Traditional IRA’s are one of my favorite investment vehicles. Why? They are highly flexible. If you don’t have one, you should. They are easy to set up and depending on the broker, they are typically free of fees. Before I get into the benefits of a traditional IRA, let’s get into the basics of what they are.
What is a Traditional IRA?
IRA stands for ‘individual retirement account’. An IRA is an investment vehicle that basically serves as a shell account, allowing you to purchase actual investments such as mutual funds, stocks, and bonds. If you’d like, you can simply keep your contributions in cash and earn interest on it. There are a few different types of IRA’s, but I’m a big fan of the traditional variety. You may also be familiar with Roth IRA’s.
The Main Difference Between a Traditional IRA and a Roth IRA
I have previously covered the big differences between a traditional 401k and a Roth 401k. The differences between a traditional IRA and Roth IRA are similar to their 401K brethren. Essentially, any contributions to a traditional IRA are tax deductible. You are taxed when you pull out distributions in retirement. A Roth IRA taxes you now and you do not pay any taxes upon retirement.
5 Reasons why Everyone Should have a Traditional IRA
1. Traditional IRA’s are Tax Deductible
You are allowed to subtract your traditional IRA contributions from your amount of taxable income. This leaves you more money and lowers your taxes now, at a time when you could possibly need the tax breaks more than in retirement (with the Roth).
2. Where Should I Start a Traditional IRA?
Vanguard, Schwab, or Fidelity are all great choices.
3. Traditional IRA’s are Flexible
You can contribute to a traditional IRA at any point during the year. The 2019 and 2020 maximum IRA contributions are $6,000, respectively. You can contribute to a traditional IRA for any given tax year up until the the tax deadline (mid April) of the following tax year. For instance, I could make my 2019 contributions up until mid April of 2020.
Where this comes in particularly handy is when you realize that by contributing more towards your IRA, you are able to lower your taxable income, which can have big strategic advantages. In being able to contribute up until the tax deadline of the following year, this retroactive contribution rule allows you extreme flexibility.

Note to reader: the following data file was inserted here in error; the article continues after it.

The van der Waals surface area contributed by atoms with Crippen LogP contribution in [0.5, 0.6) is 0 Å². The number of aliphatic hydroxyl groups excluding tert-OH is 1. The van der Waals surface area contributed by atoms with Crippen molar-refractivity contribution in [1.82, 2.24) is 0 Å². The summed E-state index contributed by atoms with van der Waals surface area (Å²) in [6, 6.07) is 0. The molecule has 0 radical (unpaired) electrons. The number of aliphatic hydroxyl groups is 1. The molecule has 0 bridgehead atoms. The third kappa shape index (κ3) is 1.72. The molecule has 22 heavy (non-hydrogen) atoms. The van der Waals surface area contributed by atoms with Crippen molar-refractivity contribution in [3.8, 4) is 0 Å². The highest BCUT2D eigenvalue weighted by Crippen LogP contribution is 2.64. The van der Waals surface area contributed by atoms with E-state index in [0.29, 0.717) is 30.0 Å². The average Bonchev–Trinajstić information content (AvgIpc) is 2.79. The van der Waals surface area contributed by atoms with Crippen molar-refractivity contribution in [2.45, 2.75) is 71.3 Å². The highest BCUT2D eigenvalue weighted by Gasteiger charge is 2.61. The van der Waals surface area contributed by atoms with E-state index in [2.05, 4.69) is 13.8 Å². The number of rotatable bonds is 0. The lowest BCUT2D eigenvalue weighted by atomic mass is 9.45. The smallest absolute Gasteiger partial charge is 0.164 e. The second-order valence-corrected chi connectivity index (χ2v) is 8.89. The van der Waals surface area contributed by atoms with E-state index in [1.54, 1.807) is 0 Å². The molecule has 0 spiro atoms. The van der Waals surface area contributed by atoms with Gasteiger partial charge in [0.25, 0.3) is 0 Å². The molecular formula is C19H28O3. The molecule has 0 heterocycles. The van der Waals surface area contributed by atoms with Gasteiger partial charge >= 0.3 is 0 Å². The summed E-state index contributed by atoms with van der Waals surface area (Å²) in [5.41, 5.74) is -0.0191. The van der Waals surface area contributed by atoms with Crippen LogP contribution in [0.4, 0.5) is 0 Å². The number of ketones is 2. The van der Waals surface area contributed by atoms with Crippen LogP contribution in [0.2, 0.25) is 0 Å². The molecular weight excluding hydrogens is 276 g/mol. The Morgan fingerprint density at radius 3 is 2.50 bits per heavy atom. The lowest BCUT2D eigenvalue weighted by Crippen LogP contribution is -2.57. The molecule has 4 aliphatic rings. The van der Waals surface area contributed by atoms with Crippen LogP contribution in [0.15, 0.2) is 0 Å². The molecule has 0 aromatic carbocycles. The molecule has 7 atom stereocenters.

4. Capital Gains are Not Taxed within a Traditional IRA
You heard right. The capital gain and dividends income you receive is not taxed within a traditional IRA. This allows you to build your nest egg much faster than a taxable account.
5. You can Roll your 401k’s Directly into a Traditional IRA without Tax or Penalty
If you have one or more 401k’s sitting around from previous jobs and you are finding it a hassle to keep track of everything, you can roll them over tax and penalty free into a traditional IRA. Consolidation can be a beautiful thing.
6. You can Withdraw Funds from an IRA
Not that you’d WANT to, but if you NEED to, you may pull out your contributions and use them in an emergency. Many people incorrectly think that you cannot access these contributions at all until you reach retirement age. You can, but you will be taxed (as you received deductions previously). You will also pay a 10% early withdrawal penalty.
Final Thoughts on Traditional IRA’s
Start a traditional IRA sooner than later – as they are among the best retirement accounts you can open. The odds are that you will need to at some point, so why not start reaping the benefits now? If you already have one, make the most of it!
- Do you have a traditional IRA? a Roth IRA?
- If you don’t, will you be getting one?
- What clever ways are you taking advantage of your traditional IRA?
- The Complete Guide to Choosing Between a Traditional 401K and a Roth 401K
- The IRA Contribution Deadline
- 401K Maximum Contribution Limits
- Spousal IRA Basics